Finding his way in The Yellow Wood
A new musical, The Yellow Wood, by Michelle Elliott and Danny Larsen, has taken root at The Acorn Theatre in New York. Directed by BD Wong and presented by the New York Musical Theatre Festival (NYMF) and Gold Modern, performances run through October 1, 2007.
The triple threats Wong has assembled for his directorial debut include Jason Tam, Yuka Takara, MaryAnn Hu, Randy Blair, Caissie Levy, Paul Clausen, Jill Abramovitz, Elizabeth Lundberg, Sean Bradford, Dennis Moench, Scot Fedderly, and Marnie Schulenburg.
Jason Tam stars as seventeen-year-old Adam, a biracial Korean American with ADD. It’s a brand new school day, and Adam decides not to take his Ritalin to prove to himself he has beaten his disorder. He’s also saddled with taking care of his brainy little sister Gwen (Yuka Takara) on her first day at his school, navigating the class president elections with his best friend, Casserole (Randy Blair) and trying to memorize Robert Frost’s poem ‘The Road Not Taken’ to recite for his English class. Struggling to get past the first line ‘Two roads diverged in a yellow wood…’ his hyperactive imagination takes hold and manifests itself in all kinds of scenarios in a yellow wood that has appeared. While trying to get the poem completely memorized by seventh period, he makes a connection with Willis (Caissie Levy) who has ADD and has stopped taking her Ritalin too. Encouraging him to follow his impulsive urges, they embark on a fantastical journey, while he attempts to embrace his Koreanness, reconcile his dysfunctional family relationships and his ADD.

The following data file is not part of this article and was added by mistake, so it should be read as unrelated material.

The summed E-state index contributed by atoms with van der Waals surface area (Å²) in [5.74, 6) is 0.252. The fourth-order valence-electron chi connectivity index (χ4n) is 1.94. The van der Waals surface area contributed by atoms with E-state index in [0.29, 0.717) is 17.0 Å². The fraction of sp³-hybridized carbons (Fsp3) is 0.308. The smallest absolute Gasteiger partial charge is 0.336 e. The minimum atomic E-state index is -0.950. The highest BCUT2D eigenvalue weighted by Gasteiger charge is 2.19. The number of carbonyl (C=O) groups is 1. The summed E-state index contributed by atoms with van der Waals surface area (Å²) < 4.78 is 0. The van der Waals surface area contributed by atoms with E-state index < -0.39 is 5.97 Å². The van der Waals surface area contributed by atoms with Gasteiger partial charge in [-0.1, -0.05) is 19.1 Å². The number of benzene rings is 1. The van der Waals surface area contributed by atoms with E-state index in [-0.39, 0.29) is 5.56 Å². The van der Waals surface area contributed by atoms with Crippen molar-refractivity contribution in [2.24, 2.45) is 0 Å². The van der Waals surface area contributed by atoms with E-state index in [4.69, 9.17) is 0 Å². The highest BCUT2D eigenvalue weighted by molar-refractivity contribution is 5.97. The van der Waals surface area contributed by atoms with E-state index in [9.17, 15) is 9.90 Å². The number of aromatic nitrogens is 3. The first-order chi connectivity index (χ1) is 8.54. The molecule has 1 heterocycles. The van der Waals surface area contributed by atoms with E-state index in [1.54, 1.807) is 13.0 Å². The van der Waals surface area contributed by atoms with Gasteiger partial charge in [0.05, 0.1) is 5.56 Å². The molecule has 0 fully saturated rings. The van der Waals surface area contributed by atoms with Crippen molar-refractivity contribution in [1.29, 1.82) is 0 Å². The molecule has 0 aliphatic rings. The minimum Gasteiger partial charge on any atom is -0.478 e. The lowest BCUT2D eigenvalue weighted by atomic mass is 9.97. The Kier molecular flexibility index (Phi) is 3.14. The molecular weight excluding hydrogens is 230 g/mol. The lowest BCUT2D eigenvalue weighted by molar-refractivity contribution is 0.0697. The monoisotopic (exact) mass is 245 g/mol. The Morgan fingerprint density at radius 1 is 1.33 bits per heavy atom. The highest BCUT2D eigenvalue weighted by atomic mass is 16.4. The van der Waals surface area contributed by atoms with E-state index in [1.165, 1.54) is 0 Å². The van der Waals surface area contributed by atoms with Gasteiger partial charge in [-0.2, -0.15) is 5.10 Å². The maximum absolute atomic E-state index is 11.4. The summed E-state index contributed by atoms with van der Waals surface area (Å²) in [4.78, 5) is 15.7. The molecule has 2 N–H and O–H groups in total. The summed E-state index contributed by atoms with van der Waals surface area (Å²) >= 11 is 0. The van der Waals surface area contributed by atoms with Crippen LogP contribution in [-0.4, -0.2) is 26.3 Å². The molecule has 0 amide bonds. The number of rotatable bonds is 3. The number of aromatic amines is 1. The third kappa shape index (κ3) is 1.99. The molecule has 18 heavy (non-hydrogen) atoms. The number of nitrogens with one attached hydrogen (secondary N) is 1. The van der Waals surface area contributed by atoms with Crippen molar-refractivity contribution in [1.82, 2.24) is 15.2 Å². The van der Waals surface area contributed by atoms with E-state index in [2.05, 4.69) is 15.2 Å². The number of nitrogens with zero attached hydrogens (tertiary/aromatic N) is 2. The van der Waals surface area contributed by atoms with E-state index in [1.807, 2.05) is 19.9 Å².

The Yellow Wood has a fresh appeal with tunes that continued to stick in my memory long after I had left the theater. As Adam, Tam effectively evokes angst and confusion, followed by acceptance and understanding as he comes to terms with all of his different parts. He and Caissie Levy as Willis have a sweet energy together as she encourages him to break out. Yuka Takara is a petite powerhouse as Gwen, Randy Blair is hysterical as Casserole, Jill Abramovitz is deliciously evil as the wicked English teacher and Mary Ann Hu’s rendition of the song ‘On a Roof in Korea’ has a special resonance.
Performances are at The Acorn Theatre at 410 West 42nd Street between 9th and 10th Avenue. Limited engagement through October 1; remaining shows are September 25 @ 4:30pm, 28 @ 8pm, 29 @ 1pm and October 1 @ 4:30pm. Tickets are $20 and can be purchased through www.nymf.org or by calling 212-352-3101.